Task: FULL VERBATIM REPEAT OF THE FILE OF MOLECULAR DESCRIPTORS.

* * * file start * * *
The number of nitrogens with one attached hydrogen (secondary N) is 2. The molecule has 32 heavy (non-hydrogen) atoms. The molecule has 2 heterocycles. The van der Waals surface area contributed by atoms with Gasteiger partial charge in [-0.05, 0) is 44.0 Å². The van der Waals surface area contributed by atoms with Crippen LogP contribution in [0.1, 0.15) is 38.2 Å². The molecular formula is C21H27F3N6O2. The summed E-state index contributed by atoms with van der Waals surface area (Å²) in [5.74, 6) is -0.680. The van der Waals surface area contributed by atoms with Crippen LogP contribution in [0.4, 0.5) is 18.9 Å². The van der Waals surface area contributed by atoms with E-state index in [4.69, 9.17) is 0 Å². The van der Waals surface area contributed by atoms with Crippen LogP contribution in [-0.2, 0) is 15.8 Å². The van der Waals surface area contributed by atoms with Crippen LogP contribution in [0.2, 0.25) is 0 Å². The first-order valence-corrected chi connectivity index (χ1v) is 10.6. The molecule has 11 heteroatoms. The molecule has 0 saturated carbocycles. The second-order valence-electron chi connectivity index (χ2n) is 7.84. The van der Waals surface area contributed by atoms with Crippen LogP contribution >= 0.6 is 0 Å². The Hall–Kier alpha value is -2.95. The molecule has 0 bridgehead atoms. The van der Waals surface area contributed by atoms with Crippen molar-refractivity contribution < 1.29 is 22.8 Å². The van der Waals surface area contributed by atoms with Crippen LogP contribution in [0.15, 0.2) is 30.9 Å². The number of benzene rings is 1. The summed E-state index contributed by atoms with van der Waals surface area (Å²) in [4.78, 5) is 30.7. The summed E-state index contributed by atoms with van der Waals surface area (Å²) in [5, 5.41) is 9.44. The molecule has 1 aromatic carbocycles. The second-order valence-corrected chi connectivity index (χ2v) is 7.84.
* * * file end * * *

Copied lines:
The number of nitrogens with one attached hydrogen (secondary N) is 2. The molecule has 32 heavy (non-hydrogen) atoms. The molecule has 2 heterocycles. The van der Waals surface area contributed by atoms with Gasteiger partial charge in [-0.05, 0) is 44.0 Å². The van der Waals surface area contributed by atoms with Crippen LogP contribution in [0.1, 0.15) is 38.2 Å². The molecular formula is C21H27F3N6O2. The summed E-state index contributed by atoms with van der Waals surface area (Å²) in [5.74, 6) is -0.680. The van der Waals surface area contributed by atoms with Crippen LogP contribution in [0.4, 0.5) is 18.9 Å². The van der Waals surface area contributed by atoms with E-state index in [4.69, 9.17) is 0 Å². The van der Waals surface area contributed by atoms with Crippen LogP contribution in [-0.2, 0) is 15.8 Å². The van der Waals surface area contributed by atoms with Crippen LogP contribution in [0.2, 0.25) is 0 Å². The first-order valence-corrected chi connectivity index (χ1v) is 10.6. The molecule has 11 heteroatoms. The molecule has 0 saturated carbocycles. The second-order valence-electron chi connectivity index (χ2n) is 7.84. The van der Waals surface area contributed by atoms with Crippen LogP contribution >= 0.6 is 0 Å². The Hall–Kier alpha value is -2.95. The molecule has 0 bridgehead atoms. The van der Waals surface area contributed by atoms with Crippen molar-refractivity contribution < 1.29 is 22.8 Å². The van der Waals surface area contributed by atoms with Crippen LogP contribution in [0.15, 0.2) is 30.9 Å². The number of benzene rings is 1. The summed E-state index contributed by atoms with van der Waals surface area (Å²) in [4.78, 5) is 30.7. The summed E-state index contributed by atoms with van der Waals surface area (Å²) in [5, 5.41) is 9.44. The molecule has 1 aromatic carbocycles. The second-order valence-corrected chi connectivity index (χ2v) is 7.84.